Nebraska Democrats Prepare for 2008 Presidential Caucusby Kyle Michaelis
Right now, Nebraska Democrats' plan is to hold their first ever statewide Presidential Caucus on Saturday, February 9th - which would make it the first contest after the huge February 5th SUPER DUPER TUESDAY that looks likely to host more than 20 states' primary elections.
The presidential nominating process has simply become so screwy that it's really hard to pin down whether this is likely to prove a good or a bad idea. There is definitely potential for the idea to be remarkably sucessful and worthwhile, but there are also plenty of dangers considering that it will require statewide organizing that isn't currently in place without any outside funding or taxpayer assistance. And, of course, there's no guarantee of relevance since a) we're in a state with very little potential to vote for a Democratic President in 2008 and b) there's a very real chance the nomination could already be decided before February 9th rolls around.
In response to this latter concern, Thursday's Omaha World-Herald reports on an amended proposal that will be considered by NDP leadership this weekend:
Nebraska Democrats may join the throng rushing to hold presidential contests on so-called Super Duper Tuesday in February.I'm going to be perfectly honest - Nebraska is never going to receive enough attention from candidates and the press to make this caucus worthwhile. Rather, what benefits are likely to result are those that fall quite naturally from just giving Nebraska Democrats a reason to get active and to give a damn.
The party, which plans to hold its first-ever presidential caucuses next year, will discuss Saturday whether to move the date of the caucuses up four days to coincide with Super Duper Tuesday.
Currently, the Nebraska Democratic Party plans to hold a Feb. 9 caucus. Some in the party and some presidential campaigns would prefer that Nebraska join more than 20 states holding primaries or caucuses on Feb. 5....
Earlier this year, the Nebraska Democrats agreed to hold caucuses to try to lure presidential candidates into the state and attract some national attention.....
The Nebraska Republican Party does not plan to hold caucuses and will stick with its May primary to choose a nominee.
Nebraska Democrats will gather in homes, cafes and town halls to declare a presidential preference. Delegates are then chosen at the precinct level based on support for a presidential candidate.
[T]he party's caucuses already have generated interest from three presidential campaigns: former North Carolina Sen. John Edwards, Illinois Sen. Barack Obama and New Mexico Gov. Bill Richardson.
The Nebraska Democratic Party has no doubt paid a price for the decades of disregard from its national counterpart and their 30 years of successive presidential campaigns. Although Nebraska's Democratic candidates have found most of their success in distinguishing themselves from the national party over those three-plus decades, our state's traditional Democratic voters have become increasingly disengaged - perhaps even politically alienated - as a result.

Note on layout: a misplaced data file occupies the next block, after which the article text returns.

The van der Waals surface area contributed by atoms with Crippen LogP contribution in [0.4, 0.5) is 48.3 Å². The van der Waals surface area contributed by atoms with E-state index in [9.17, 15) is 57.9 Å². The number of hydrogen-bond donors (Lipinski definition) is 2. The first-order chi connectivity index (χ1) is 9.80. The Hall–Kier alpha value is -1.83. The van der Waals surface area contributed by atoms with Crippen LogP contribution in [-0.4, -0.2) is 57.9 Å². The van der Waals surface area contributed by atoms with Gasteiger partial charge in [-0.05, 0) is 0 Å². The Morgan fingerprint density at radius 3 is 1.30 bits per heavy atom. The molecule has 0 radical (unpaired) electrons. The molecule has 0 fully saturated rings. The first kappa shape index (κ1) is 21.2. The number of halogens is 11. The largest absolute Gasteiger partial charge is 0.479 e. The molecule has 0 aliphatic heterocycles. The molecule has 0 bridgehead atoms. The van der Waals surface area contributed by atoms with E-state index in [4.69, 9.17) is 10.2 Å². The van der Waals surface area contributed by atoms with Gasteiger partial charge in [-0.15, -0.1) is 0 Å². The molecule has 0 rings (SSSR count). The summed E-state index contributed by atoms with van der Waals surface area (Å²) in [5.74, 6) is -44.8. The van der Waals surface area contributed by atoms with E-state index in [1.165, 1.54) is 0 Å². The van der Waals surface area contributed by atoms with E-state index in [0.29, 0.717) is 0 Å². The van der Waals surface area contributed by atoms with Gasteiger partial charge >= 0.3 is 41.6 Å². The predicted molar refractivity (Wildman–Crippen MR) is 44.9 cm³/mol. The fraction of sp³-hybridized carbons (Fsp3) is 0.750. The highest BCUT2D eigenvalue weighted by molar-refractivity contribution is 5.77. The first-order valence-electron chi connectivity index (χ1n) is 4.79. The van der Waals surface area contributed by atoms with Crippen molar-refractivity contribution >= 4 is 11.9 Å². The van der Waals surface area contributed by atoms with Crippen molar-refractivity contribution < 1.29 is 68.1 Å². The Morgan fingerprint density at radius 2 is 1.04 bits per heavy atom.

There is potential and promise in this Presidential caucus only because it might give those traditional Democrats a voice once again - not on CNN, not in the New York Times, but rather in their neighborhoods and in their daily lives.
The success of this caucus has nothing to do with how many campaign visits or campaign commercials Nebraskans see. Its success begins and ends with its ability to mobilize Democrats - getting them together, getting them involved, and getting them to believe that they can still make a difference right here in Nebraska. The hope is that, with this caucus, the people will find their voice and - in the ensuing months and years - the dream is that they will damn well learn to use it.
That's a tall order - with higher expectations than we have any right to in the Nebraska Democratic Party's first attempt at a project of this scale. At the end of the day, it's probably worthwhile to continue with the caucus just because Nebraska Democrats don't have much to lose. If they're a failure, our votes weren't going to count anyways, but at least we tried to do something different while Nebraska Republicans lazily sat back and let the rest of the country decide who'd be representing their party on the November 2008 ballot.
The caucus is a sign of life for Nebraska Democrats - proof that the party is willing to try new things to reach the people of Nebraska and to give them a voice in their own future. There are no guarantees of success - just the knowledge that we can't do a whole lot worse than our total voicelessness over the preceding three decades. For now, that has to be enough.
Tuesday, February 5th or Saturday, February 9th? Honestly, it probably doesn't matter much. It's going to be a craps-shoot either way, and we won't know which would have been the better date until after the fact.
Personally, I say just pick one. I'll be at my caucus regardless - even if I'm not yet sure for whom I'll be caucusing. If readers have any suggestions, consider this an open thread - except for you Nebraska Republicans who aren't going to have any say at all.